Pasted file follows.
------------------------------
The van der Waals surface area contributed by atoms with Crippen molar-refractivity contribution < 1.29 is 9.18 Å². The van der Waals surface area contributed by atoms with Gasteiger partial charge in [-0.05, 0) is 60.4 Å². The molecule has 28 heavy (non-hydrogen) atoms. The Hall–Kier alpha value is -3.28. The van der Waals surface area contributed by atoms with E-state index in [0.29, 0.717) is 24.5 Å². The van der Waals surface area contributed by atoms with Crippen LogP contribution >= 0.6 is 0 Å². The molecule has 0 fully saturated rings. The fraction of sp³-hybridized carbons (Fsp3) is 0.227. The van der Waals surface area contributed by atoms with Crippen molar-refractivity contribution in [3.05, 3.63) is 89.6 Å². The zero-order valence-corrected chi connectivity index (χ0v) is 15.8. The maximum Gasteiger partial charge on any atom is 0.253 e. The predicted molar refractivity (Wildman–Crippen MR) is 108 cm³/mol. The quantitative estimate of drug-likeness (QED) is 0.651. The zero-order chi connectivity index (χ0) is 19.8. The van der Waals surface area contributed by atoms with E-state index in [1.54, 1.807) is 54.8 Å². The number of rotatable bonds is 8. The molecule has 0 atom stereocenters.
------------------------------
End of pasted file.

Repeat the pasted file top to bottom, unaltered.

The van der Waals surface area contributed by atoms with Crippen molar-refractivity contribution < 1.29 is 9.18 Å². The van der Waals surface area contributed by atoms with Gasteiger partial charge in [-0.05, 0) is 60.4 Å². The molecule has 28 heavy (non-hydrogen) atoms. The Hall–Kier alpha value is -3.28. The van der Waals surface area contributed by atoms with E-state index in [0.29, 0.717) is 24.5 Å². The van der Waals surface area contributed by atoms with Crippen LogP contribution >= 0.6 is 0 Å². The molecule has 0 fully saturated rings. The fraction of sp³-hybridized carbons (Fsp3) is 0.227. The van der Waals surface area contributed by atoms with Crippen molar-refractivity contribution in [3.05, 3.63) is 89.6 Å². The zero-order valence-corrected chi connectivity index (χ0v) is 15.8. The maximum Gasteiger partial charge on any atom is 0.253 e. The predicted molar refractivity (Wildman–Crippen MR) is 108 cm³/mol. The quantitative estimate of drug-likeness (QED) is 0.651. The zero-order chi connectivity index (χ0) is 19.8. The van der Waals surface area contributed by atoms with E-state index in [1.54, 1.807) is 54.8 Å². The number of rotatable bonds is 8. The molecule has 0 atom stereocenters.